Bodies deny request for unification bout

LOS ANGELES -- Next month's highly anticipated light
heavyweight fight between Antonio Tarver and Glen Johnson -- both
of whom knocked out Roy Jones Jr. -- will not be for a title.

Looking for big paydays, both Tarver and Johnson will relinquish
their respective titles in order to face each other, promoters
for the fighters announced Tuesday.

When the fighters agreed last Thursday to face each other
Dec. 18 at the Staples Center, it was thought to be a
unification bout, with Tarver putting up his WBC light
heavyweight belt and Johnson putting on the line his IBF

According to the promoters, both fighters requested permission
from the sanctioning bodies to fight each other rather than the
mandatory No. 1 contender. Apparently turned down, the fighters
agreed to turn in their respective titles.

"It is with great regret that I must inform you that I have
concluded that the best route for me and my family is to fight
Glen Johnson on December 18, 2004," Tarver wrote in a letter to
the WBC, according to Star Boxing, his promoter.

"I've got nothing but pride to let it be known that without the
avenue the IBF provided for Glen, he would not be in this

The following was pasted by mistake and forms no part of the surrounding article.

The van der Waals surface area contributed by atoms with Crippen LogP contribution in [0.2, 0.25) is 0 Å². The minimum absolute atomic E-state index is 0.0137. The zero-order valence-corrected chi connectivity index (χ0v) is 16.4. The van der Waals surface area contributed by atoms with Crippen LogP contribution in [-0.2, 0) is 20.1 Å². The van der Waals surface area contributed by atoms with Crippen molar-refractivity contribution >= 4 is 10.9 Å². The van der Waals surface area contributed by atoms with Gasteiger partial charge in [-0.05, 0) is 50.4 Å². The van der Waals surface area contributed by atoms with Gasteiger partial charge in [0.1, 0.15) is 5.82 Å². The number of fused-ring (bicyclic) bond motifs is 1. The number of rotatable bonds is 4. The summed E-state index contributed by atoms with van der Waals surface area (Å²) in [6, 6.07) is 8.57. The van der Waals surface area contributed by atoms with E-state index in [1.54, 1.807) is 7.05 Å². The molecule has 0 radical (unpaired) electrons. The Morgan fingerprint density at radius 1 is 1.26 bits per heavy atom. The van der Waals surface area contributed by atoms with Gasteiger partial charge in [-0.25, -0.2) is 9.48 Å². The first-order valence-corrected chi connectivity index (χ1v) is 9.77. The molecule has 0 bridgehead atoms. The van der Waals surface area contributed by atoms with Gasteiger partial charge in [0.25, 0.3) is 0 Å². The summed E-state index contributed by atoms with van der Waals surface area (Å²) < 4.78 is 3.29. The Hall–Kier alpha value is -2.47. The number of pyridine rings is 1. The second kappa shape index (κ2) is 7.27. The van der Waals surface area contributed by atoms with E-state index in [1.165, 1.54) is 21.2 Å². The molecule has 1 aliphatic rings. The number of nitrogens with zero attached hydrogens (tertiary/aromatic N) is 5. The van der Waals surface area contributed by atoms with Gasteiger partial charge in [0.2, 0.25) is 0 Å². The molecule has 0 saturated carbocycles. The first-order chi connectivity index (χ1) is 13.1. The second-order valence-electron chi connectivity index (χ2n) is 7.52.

position today -- which is to make in excess of seven figures for
this bout," Johnson's promoter, Dan Goossen, wrote in a letter
to the IBF.

By fighting each other, the boxers are bypassing top contenders
in their respective organizations. But a WBC light heavyweight
title fight between Tarver and Paul Briggs or an IBF title bout
between Johnson and Rico Hoye would not generate anywhere near
the interest or revenue of a Tarver-Johnson showdown.

"We all had to look to the future of (Johnson's) family and kids,
which is the one aspect of this ordeal I'm very proud to
deliver to our fighter -- future financial stability," Goossen

Although both fighters relinquished their belts, both still have
jaw-dropping wins over Jones that never can be taken away from
them. Tarver battered Jones in May and Johnson stunned Jones in

Tarver (22-2, 18 KOs), who won a bronze medal for the United
States in the 1996 Olympics, lost a controversial decision to
Jones in November 2003. He avenged that defeat with a shocking
second-round knockout of Jones six months later.

Johnson (41-9-2, 28 KOs), a native of Jamaica, captured the
title with a unanimous decision over Clinton Woods in February
2004. He knocked out Jones seven months later.